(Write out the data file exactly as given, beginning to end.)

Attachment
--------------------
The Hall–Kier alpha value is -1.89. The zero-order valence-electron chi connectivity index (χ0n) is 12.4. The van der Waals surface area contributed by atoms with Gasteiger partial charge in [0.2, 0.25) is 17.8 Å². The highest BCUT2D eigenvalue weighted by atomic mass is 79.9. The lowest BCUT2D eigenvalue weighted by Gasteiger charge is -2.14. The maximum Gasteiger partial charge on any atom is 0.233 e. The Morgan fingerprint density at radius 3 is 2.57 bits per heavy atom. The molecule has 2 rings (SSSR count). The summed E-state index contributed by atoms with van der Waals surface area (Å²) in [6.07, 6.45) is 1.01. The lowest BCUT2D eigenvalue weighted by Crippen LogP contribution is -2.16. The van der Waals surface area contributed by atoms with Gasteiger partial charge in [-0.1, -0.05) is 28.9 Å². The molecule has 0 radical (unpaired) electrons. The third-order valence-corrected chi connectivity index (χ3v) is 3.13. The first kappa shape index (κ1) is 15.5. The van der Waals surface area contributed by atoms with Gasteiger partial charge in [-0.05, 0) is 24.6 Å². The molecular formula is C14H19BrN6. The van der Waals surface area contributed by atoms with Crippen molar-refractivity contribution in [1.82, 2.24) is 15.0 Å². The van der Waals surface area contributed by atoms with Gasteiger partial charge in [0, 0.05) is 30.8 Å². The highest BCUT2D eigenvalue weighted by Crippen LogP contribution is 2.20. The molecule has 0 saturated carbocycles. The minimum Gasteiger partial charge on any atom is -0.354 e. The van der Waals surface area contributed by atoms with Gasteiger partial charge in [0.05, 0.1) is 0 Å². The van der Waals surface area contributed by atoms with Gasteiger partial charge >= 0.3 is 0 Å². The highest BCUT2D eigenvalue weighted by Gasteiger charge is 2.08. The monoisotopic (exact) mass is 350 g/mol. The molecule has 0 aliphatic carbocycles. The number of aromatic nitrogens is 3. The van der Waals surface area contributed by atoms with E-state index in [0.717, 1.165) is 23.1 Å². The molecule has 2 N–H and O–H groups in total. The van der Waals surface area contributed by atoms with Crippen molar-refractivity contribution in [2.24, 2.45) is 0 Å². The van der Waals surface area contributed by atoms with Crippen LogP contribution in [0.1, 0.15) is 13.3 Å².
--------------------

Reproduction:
The Hall–Kier alpha value is -1.89. The zero-order valence-electron chi connectivity index (χ0n) is 12.4. The van der Waals surface area contributed by atoms with Gasteiger partial charge in [0.2, 0.25) is 17.8 Å². The highest BCUT2D eigenvalue weighted by atomic mass is 79.9. The lowest BCUT2D eigenvalue weighted by Gasteiger charge is -2.14. The maximum Gasteiger partial charge on any atom is 0.233 e. The Morgan fingerprint density at radius 3 is 2.57 bits per heavy atom. The molecule has 2 rings (SSSR count). The summed E-state index contributed by atoms with van der Waals surface area (Å²) in [6.07, 6.45) is 1.01. The lowest BCUT2D eigenvalue weighted by Crippen LogP contribution is -2.16. The van der Waals surface area contributed by atoms with Gasteiger partial charge in [-0.1, -0.05) is 28.9 Å². The molecule has 0 radical (unpaired) electrons. The third-order valence-corrected chi connectivity index (χ3v) is 3.13. The first kappa shape index (κ1) is 15.5. The van der Waals surface area contributed by atoms with Gasteiger partial charge in [-0.05, 0) is 24.6 Å². The molecular formula is C14H19BrN6. The van der Waals surface area contributed by atoms with Crippen molar-refractivity contribution in [1.82, 2.24) is 15.0 Å². The van der Waals surface area contributed by atoms with Gasteiger partial charge in [0, 0.05) is 30.8 Å². The highest BCUT2D eigenvalue weighted by Crippen LogP contribution is 2.20. The molecule has 0 saturated carbocycles. The minimum Gasteiger partial charge on any atom is -0.354 e. The van der Waals surface area contributed by atoms with Gasteiger partial charge in [0.05, 0.1) is 0 Å². The van der Waals surface area contributed by atoms with Gasteiger partial charge >= 0.3 is 0 Å². The highest BCUT2D eigenvalue weighted by Gasteiger charge is 2.08. The monoisotopic (exact) mass is 350 g/mol. The molecule has 0 aliphatic carbocycles. The number of aromatic nitrogens is 3. The van der Waals surface area contributed by atoms with E-state index in [0.717, 1.165) is 23.1 Å². The molecule has 2 N–H and O–H groups in total. The van der Waals surface area contributed by atoms with Crippen molar-refractivity contribution in [2.24, 2.45) is 0 Å². The van der Waals surface area contributed by atoms with Crippen LogP contribution in [0.1, 0.15) is 13.3 Å².